In this tutorial, we are going to build a UV Index meter using Arduino. 

Hardware Required

Software Required

The Sun is the closest star located to us about 150 million kilometers from the earth. It provides both heat and light which are essential to all human survival on the earth. 

The Sun emits a broad spectrum of light. The lower end of the spectrum includes infrared light, the middle includes the visible light which we can see with the naked eye and the higher end of the spectrum includes ultraviolet light. 

But the Ultraviolet light is blocked by the ozone layer which covers the earth but it is not blocked fully. The Human skin can withstand low exposure to UV rays just fine and it will darken the pigmentation in skin. But long exposure to UV rays is very harmful for the skin. It can cause various health problems like burns on the skin to skin cancer. 

The above chart shows the electromagnetic spectrum of waves. The waves with the highest wavelengths are the radio waves followed by micro waves. The waves just above the visible light spectrum is the infrared waves. They emit a frequency lower than that of red light. The oxidizing rays are the ultraviolet rays. UV rays have a frequency higher than that of violet color. 

Furthermore, the UV rays can also be divided into smaller groups as shown below. 

The UV rays extend from 400 nm to 100 nm in wavelength. These are divided into 3 more groups. 



  • UVA range: This range lasts from 400 nm to 315 nm. These lights are called black lights and they are used during light effects. The waves in these wavelengths are not absorbed by the ozone layer.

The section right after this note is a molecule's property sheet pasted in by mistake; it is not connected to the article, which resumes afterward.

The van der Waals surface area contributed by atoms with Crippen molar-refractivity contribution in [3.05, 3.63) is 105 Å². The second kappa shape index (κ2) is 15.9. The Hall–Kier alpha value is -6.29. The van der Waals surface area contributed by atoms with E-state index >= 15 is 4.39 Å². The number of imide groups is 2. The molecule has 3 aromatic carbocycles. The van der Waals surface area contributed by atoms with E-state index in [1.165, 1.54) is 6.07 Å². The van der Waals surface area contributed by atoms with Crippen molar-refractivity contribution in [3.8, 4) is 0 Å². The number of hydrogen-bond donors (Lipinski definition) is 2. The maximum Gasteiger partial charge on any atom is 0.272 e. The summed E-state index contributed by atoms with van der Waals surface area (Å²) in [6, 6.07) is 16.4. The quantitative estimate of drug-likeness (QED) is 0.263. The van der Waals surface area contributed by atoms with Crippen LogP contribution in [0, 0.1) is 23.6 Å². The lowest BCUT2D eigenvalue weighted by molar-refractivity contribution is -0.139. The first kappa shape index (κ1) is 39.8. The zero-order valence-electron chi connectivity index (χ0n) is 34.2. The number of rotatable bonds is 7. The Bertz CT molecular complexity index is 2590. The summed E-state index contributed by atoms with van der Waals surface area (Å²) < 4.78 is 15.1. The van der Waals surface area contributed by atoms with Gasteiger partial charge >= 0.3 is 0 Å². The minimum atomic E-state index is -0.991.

• UVB range: This range lasts from 315 nm to 280 nm. These are the lights which are used in applications like tanning booths. These wavelength rays are mostly absorbed by the ozone layer but some still get through. 
  • UVC range: This range lasts from 280 nm to 100 nm. This is used in cleaning and sterilization processes. It is very high energy so it will kill the bacteria. It is completely absorbed by the ozone layer and none of it passed through the layer

UV Index

The UV Index was adopted and standardized by the World Health Organization in the 1994. The scale of the Index is a linear scale. In most of the world, the scale exists from 1 to 10 as there is not much UV radiation. But in the tropical areas, the UV Index can exceed values of 12. And on top of certain mountains, the values of UV index can easily reach to 20. 

UV Sensor GY-1145



  • The Sensor GY-1145 is a calibrated UV Sensor which can calculate and output the UV index. It uses I2C communication protocol for interfacing so it can easily be used with Arduino devices. This sensor can detect just about any light and can also be used as a proximity sensor just in case. 

  • This sensor does not detect UV light but it rather sense the visible and IR light and then uses a formula to calculate the UV index. It provides precision upto two decimal points. 

  • It has 4 pins. VCC and GND for power supply and SCL and SDA for data transfer via the I2C bus. 


  • Let us now interface it with Arduino board. As you can see in the image below there are not much connections to do here. 

Arduino Code

  • Install the Adafruit_SI1145 library from the manage libraries section in the Arduino IDE.
  • Upload the following test code to the Arduino board. 

#include "Adafruit_SI1145.h"
Adafruit_SI1145 uv = Adafruit_SI1145();
void setup() {
  Serial.println("Adafruit SI1145 test");
  if (! uv.begin()) {
    Serial.println("Didn't find Si1145");
    while (1);
void loop() {
  Serial.print("Vis: "); Serial.println(uv.readVisible());
  Serial.print("IR: "); Serial.println(uv.readIR());
  float UVindex = uv.readUV();
  UVindex /= 100.0;  
  Serial.print("UV: ");  Serial.println(UVindex);